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Interindividual variation in the composition of the human gut microbiome was examined in relation to demographic and anthropometric traits, and to changes in dietary saturated fat intake and protein source. One hundred nine healthy men and women aged 21 to 65, with BMIs of 18 to 36, were randomized, after a two-week baseline diet, to high (15% total energy [E])- or low (7%E)-saturated-fat groups and randomly received three diets (four weeks each) in which the protein source (25%E) was mainly red meat (beef, pork) (12%E), white meat (chicken, turkey) (12%E), and nonmeat sources (nuts, beans, soy) (16%E). Taxonomic characterization using 16S ribosomal DNA was performed on fecal samples collected at each diet completion. Interindividual differences in age, body fat (%), height, ethnicity, sex, and alpha diversity (Shannon) were all significant factors, and most samples clustered by participant in the PCoA ordination. The dietary interventions did not significantly alter the overall microbiome community in ordination space, but there was an effect on taxon abundance levels. Saturated fat had a greater effect than protein source on taxon differential abundance, but protein source had a significant effect once the fat influence was removed. Higher alpha diversity predicted lower beta diversity between the experimental and baseline diets, indicating greater resistance to change in people with higher microbiome diversity. Our results suggest that interindividual differences outweighed the influence of these specific dietary changes on the microbiome and that moderate changes in saturated fat level and protein source correspond to modest changes in the microbiome.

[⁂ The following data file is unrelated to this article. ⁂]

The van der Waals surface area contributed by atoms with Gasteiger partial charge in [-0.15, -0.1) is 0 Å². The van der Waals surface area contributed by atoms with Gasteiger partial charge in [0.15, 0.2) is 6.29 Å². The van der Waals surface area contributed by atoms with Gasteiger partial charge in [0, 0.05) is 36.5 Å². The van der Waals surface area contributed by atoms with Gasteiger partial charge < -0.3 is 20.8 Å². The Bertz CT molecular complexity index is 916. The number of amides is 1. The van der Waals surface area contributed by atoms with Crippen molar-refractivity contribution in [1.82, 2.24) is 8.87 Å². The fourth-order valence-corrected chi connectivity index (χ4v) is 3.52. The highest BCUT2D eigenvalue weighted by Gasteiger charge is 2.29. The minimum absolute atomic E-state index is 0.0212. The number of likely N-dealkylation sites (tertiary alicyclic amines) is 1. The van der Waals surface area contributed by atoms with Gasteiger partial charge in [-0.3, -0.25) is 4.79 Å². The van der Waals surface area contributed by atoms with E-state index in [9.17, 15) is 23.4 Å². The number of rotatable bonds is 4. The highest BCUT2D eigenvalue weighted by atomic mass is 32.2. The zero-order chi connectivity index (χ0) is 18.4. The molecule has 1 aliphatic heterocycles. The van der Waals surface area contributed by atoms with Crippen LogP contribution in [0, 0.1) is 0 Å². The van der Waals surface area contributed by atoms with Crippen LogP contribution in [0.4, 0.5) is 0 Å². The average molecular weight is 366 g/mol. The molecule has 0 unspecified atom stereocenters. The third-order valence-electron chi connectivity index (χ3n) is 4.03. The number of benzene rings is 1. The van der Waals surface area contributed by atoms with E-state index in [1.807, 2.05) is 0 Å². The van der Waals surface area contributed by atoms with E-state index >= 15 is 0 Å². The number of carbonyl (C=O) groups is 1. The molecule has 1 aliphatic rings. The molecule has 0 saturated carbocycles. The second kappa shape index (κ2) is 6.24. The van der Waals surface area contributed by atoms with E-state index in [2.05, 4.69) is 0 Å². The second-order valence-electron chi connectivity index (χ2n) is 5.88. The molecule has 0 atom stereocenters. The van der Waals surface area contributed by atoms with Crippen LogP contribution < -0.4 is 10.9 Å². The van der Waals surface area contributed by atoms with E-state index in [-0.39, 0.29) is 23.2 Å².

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Originally published in mBio, 9(6) [Article e01604]. The original material can be found here.

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Creative Commons Attribution 4.0 License
This work is licensed under a Creative Commons Attribution 4.0 License.